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Native Pathways to Education
Alaska Native Cultural Resources
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Submitted to the
Alaska Natives Commission
Social/Cultural Task Force at

Ft. Yukon, Alaska
June 9, 1993

4000 Old Seward Highway, Suite 100
Anchorage, Alaska 99503


Witness List | PDF Version


(On the record 4:30 p.m.)

(Side conversations)

MR. EATON: Paul Williams.


MR. WILLIAMS: My name is Paul Williams. I'm from Beaver. A lot of things been said already, you know. Don't leave me really much to say. A lot of times you talk to people and sometimes you talk with the wrong people and nothing happens. I hope I'm speaking to the right people today and that we see positive result of being here together. I heard testimony on behalf of the kidsí education. Like Nancy stated, you know, when Senate Bill 35 was first passed in 1975 and start implementing in '76, there was a lot of -- been changes, a lot of changes been made administratively. And I don't know how it happened. One of them is changing from local school board to local school advisory committee. So you know, you understand advisory committee. You don't have to do what they -- what you recommend or what you advise.

Another thing is voting, you know. The reason that we kept our -- the whole REAA as a voting district was to make sure that the parents who are concerned will have that power to vote. And that's the only power we got is to vote. We see a lot of things wrong, we can't do nothing about it because we don't have the authority or the power to do.

We see teachers who are not doing their jobs; what can we do, you know? They said something about tenure. I donít understand tenure, but, you know, if I was in charge I'd kick them out, you know, hire somebody who's going to do the job. Too much money is being spent and we're producing kids who are not qualified. It's a sorry sight, I feel sorry for ourself. We were poor long time ago, but we were free. We knew how to make our living. Men were men, you know. Now they talk about men conference, how you going to be a man? You going to be a man when you get food stamp?

Our only way of survival is living off the land, like myself, Iím a subsistence person. And I go out and go trapping. That's what happened to my trapping. You know, you see the newspaper, you see newspaper about people who are against trapping. And they -- how we going to stop them, you know. What about our economic development? How we going to continue to support our family and be a man? Maybe that's where our drinking comes from. You know you can't be men (indiscernible) you're hi-ding in the bottle.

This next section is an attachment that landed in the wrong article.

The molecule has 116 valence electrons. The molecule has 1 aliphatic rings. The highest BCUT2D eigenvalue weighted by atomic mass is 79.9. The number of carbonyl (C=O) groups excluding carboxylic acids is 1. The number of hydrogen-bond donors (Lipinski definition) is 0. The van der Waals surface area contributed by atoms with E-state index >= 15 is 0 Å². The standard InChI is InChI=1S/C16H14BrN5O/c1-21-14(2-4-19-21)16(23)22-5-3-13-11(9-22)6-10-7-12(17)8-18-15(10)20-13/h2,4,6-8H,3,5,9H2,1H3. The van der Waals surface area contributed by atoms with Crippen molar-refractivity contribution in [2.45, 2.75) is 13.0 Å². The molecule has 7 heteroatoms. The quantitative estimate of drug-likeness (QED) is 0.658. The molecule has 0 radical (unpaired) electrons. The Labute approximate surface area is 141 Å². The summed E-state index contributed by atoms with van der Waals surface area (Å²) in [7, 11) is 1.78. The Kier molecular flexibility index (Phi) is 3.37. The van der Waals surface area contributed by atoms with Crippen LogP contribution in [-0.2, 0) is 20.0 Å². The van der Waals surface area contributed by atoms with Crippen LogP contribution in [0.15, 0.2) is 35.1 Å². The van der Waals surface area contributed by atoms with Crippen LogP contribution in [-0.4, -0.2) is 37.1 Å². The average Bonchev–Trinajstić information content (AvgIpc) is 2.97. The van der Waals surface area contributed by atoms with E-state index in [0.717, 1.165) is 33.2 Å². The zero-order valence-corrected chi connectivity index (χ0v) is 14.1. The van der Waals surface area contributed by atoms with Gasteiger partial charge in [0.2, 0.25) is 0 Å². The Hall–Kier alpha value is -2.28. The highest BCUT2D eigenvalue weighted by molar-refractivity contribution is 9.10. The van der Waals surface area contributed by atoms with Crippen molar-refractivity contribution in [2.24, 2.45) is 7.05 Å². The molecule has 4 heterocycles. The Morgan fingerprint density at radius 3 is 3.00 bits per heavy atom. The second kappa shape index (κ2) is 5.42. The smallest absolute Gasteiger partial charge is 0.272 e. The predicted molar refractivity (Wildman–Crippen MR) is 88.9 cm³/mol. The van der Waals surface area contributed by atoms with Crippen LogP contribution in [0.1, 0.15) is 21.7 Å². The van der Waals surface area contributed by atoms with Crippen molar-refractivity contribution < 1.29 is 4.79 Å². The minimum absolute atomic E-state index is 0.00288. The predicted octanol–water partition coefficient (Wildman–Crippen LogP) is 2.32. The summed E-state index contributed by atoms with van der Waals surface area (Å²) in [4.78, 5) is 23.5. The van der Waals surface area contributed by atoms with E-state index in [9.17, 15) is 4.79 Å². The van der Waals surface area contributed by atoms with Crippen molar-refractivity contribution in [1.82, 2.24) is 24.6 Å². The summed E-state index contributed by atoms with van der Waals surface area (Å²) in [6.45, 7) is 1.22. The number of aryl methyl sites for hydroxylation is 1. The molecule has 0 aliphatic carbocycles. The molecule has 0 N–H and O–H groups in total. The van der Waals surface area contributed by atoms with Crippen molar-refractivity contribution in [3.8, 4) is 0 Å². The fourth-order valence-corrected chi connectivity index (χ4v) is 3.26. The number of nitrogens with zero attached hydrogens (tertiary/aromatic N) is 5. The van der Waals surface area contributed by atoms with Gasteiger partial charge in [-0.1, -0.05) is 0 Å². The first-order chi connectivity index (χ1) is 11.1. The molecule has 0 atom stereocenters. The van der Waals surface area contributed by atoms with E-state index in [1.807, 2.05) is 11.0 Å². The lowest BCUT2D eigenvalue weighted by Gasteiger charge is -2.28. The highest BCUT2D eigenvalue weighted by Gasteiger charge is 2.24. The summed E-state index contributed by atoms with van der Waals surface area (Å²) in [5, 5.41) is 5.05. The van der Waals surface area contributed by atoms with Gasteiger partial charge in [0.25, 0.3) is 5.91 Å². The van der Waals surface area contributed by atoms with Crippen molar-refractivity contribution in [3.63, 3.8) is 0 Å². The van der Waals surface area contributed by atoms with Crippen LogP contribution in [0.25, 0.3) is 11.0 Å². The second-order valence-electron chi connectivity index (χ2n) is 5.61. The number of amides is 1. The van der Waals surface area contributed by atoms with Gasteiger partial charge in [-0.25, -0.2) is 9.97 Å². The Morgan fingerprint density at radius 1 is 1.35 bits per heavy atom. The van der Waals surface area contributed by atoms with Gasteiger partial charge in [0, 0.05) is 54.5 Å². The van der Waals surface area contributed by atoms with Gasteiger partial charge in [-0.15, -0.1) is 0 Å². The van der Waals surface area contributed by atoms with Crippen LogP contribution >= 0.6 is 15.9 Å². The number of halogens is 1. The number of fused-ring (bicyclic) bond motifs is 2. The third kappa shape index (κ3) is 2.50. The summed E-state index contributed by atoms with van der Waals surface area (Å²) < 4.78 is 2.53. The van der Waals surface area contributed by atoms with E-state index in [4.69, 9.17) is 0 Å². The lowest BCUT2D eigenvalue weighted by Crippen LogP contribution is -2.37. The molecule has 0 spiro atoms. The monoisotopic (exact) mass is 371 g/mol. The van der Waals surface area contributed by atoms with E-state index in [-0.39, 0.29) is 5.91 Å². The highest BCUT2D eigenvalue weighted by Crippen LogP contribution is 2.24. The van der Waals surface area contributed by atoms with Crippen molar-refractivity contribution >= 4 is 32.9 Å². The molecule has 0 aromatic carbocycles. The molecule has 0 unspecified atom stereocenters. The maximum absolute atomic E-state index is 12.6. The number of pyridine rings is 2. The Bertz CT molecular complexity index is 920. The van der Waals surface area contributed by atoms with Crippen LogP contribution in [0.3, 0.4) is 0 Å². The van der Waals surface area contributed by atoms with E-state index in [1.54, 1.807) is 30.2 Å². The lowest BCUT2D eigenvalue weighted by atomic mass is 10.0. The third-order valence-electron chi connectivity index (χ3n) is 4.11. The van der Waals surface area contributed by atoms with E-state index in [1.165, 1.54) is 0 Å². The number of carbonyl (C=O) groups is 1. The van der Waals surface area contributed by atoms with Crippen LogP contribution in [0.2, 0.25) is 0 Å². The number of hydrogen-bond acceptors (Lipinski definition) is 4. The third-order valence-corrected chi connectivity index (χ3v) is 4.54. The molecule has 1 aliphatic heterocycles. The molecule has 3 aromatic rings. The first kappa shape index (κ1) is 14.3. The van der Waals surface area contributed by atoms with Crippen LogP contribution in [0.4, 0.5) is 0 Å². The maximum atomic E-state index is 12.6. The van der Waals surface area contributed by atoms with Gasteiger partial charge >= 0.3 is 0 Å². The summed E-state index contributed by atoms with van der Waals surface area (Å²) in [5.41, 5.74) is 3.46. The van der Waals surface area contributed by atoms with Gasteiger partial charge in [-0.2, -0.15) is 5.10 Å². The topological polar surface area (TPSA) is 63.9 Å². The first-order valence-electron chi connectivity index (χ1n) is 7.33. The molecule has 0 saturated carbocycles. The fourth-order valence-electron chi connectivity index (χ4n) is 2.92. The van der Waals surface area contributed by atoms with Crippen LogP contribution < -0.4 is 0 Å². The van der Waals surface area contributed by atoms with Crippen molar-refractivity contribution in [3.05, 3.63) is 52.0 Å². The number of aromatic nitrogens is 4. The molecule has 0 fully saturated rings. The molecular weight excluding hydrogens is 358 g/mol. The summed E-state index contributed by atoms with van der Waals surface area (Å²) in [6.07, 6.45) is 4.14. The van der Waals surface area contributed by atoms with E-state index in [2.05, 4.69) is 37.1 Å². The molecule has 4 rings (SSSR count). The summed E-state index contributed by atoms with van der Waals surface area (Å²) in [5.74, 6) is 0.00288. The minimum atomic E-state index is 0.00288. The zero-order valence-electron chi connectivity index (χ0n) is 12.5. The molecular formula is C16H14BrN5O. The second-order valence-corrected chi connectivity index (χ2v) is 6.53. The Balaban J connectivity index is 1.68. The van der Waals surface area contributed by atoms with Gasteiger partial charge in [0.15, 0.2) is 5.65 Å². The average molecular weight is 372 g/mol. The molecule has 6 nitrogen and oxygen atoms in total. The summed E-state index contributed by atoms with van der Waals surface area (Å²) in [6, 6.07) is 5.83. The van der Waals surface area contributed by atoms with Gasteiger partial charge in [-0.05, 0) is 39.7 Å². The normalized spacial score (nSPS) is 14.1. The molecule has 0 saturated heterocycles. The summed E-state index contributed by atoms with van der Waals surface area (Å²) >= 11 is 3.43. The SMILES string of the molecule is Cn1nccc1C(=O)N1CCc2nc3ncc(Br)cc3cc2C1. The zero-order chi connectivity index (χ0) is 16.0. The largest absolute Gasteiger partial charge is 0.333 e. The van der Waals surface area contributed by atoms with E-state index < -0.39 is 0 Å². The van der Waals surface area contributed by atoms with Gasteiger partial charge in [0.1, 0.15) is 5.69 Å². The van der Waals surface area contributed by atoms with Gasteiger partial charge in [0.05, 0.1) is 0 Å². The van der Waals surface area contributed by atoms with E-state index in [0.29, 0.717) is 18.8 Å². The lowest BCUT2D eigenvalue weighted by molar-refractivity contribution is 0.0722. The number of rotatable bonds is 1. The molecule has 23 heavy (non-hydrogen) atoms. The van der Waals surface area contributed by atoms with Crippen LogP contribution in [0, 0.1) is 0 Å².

We start the different ways to try to help ourself, you know, like we done in the past. We utilized our language and we utilized what our forefathers left us, my father and his father and so on. Lot of people like that most people are like that around here; how we going to survive?

They talk about the land claim. They talk about the story of oil up the North Slope. All that has different implications. Now I understand it's different, you know. They take it -- they take the oil all the way across Alaska and all the way across the Pacific Ocean and down into God knows where, you know. And cost a lot of money to buy gas now, you know.

How about the land claims, you know, is it working? What's wrong with it? I see a good report, you know, by Thomas Bircher (ph.). This is a reflection of what people want. You know, they don't want to talk about corporation. What we know about corporation? We want land for survival. We want to do what we're good at, we want to be happy. That's how -- that's where happiness and self-discipline and responsibility come from. How can we be responsible when we can't even start a fur co-op? A fur co-op is just to hire a few people where the trapper can sell your fur, and it's not working. Why is it not working? We need technical assistance. Where's the government? Who's going to look -- who's going to help us to help ourself?

They want us to continue to be Indian and stay down there where we belong. They said, you stay down there. Don't come up. Donít climb up. You stay down there. We're not going to help you. You continue to get food stamp and GA or whatever.

We're proud to be here. We're proud that our -- we're living. Life is very important. Kids got to know that, we're trying to teach them life is important. It's only a one-shot deal. If you lose it, that's it. The kids is our future. You know, I'm 56 year's old right now. I don't know how long I'm going to last. But I don't live my life, you know. I hope you are the right people that we speak to.

I want to say some more, but I'm not a very good speaker. When I'm -- when I get scared, you know, I get (indiscernible). You know, help me. Help me get the thing going, you know (laughter). That's what you're there for. Thank you very much (laughter). I get nervous. (Indiscernible).

MR. EATON: (Indiscernible). Thank you (indiscernible).

MR. WILLIAMS: Thank you.


This document was ocr scanned. We have made every attempt to keep the online document the same as the original, including the recorder's original misspellings or typos.


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Last modified July 27, 2011